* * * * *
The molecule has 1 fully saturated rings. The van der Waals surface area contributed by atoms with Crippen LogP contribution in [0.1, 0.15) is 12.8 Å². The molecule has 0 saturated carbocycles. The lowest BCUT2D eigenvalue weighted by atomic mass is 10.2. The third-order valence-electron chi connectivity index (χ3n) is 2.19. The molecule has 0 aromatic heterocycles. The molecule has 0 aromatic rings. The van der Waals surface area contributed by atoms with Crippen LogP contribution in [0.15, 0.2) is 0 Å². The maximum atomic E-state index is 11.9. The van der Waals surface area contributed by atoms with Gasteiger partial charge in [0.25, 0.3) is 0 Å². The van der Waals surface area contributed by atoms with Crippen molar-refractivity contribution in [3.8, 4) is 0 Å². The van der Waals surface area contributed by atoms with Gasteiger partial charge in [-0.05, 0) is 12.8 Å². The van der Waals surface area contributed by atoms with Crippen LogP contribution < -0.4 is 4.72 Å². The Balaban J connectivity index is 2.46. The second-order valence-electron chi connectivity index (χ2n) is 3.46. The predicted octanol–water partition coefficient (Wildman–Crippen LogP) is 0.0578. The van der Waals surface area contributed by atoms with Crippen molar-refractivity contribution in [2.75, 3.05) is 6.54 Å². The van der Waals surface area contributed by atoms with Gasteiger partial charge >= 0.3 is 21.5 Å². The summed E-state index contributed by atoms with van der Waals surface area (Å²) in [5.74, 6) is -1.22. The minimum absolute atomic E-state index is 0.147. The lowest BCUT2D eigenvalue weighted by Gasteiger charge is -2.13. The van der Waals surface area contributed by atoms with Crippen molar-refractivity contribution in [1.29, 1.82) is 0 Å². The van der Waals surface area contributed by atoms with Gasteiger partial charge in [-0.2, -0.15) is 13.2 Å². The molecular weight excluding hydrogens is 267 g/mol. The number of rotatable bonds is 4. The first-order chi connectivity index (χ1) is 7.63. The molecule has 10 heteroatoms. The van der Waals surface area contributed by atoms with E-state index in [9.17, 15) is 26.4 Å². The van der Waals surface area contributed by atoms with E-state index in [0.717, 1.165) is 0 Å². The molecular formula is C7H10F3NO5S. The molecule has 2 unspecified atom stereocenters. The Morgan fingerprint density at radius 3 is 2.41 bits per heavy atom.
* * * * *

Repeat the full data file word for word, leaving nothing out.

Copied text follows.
The molecule has 1 fully saturated rings. The van der Waals surface area contributed by atoms with Crippen LogP contribution in [0.1, 0.15) is 12.8 Å². The molecule has 0 saturated carbocycles. The lowest BCUT2D eigenvalue weighted by atomic mass is 10.2. The third-order valence-electron chi connectivity index (χ3n) is 2.19. The molecule has 0 aromatic heterocycles. The molecule has 0 aromatic rings. The van der Waals surface area contributed by atoms with Crippen LogP contribution in [0.15, 0.2) is 0 Å². The maximum atomic E-state index is 11.9. The van der Waals surface area contributed by atoms with Gasteiger partial charge in [0.25, 0.3) is 0 Å². The van der Waals surface area contributed by atoms with Crippen molar-refractivity contribution in [3.8, 4) is 0 Å². The van der Waals surface area contributed by atoms with Gasteiger partial charge in [-0.05, 0) is 12.8 Å². The van der Waals surface area contributed by atoms with Crippen LogP contribution < -0.4 is 4.72 Å². The Balaban J connectivity index is 2.46. The second-order valence-electron chi connectivity index (χ2n) is 3.46. The predicted octanol–water partition coefficient (Wildman–Crippen LogP) is 0.0578. The van der Waals surface area contributed by atoms with Crippen molar-refractivity contribution in [2.75, 3.05) is 6.54 Å². The van der Waals surface area contributed by atoms with Gasteiger partial charge >= 0.3 is 21.5 Å². The summed E-state index contributed by atoms with van der Waals surface area (Å²) in [5.74, 6) is -1.22. The minimum absolute atomic E-state index is 0.147. The lowest BCUT2D eigenvalue weighted by Gasteiger charge is -2.13. The van der Waals surface area contributed by atoms with Crippen molar-refractivity contribution in [1.29, 1.82) is 0 Å². The van der Waals surface area contributed by atoms with Gasteiger partial charge in [-0.2, -0.15) is 13.2 Å². The molecular weight excluding hydrogens is 267 g/mol. The number of rotatable bonds is 4. The first-order chi connectivity index (χ1) is 7.63. The molecule has 10 heteroatoms. The van der Waals surface area contributed by atoms with E-state index in [9.17, 15) is 26.4 Å². The van der Waals surface area contributed by atoms with E-state index in [0.717, 1.165) is 0 Å². The molecular formula is C7H10F3NO5S. The molecule has 2 unspecified atom stereocenters. The Morgan fingerprint density at radius 3 is 2.41 bits per heavy atom.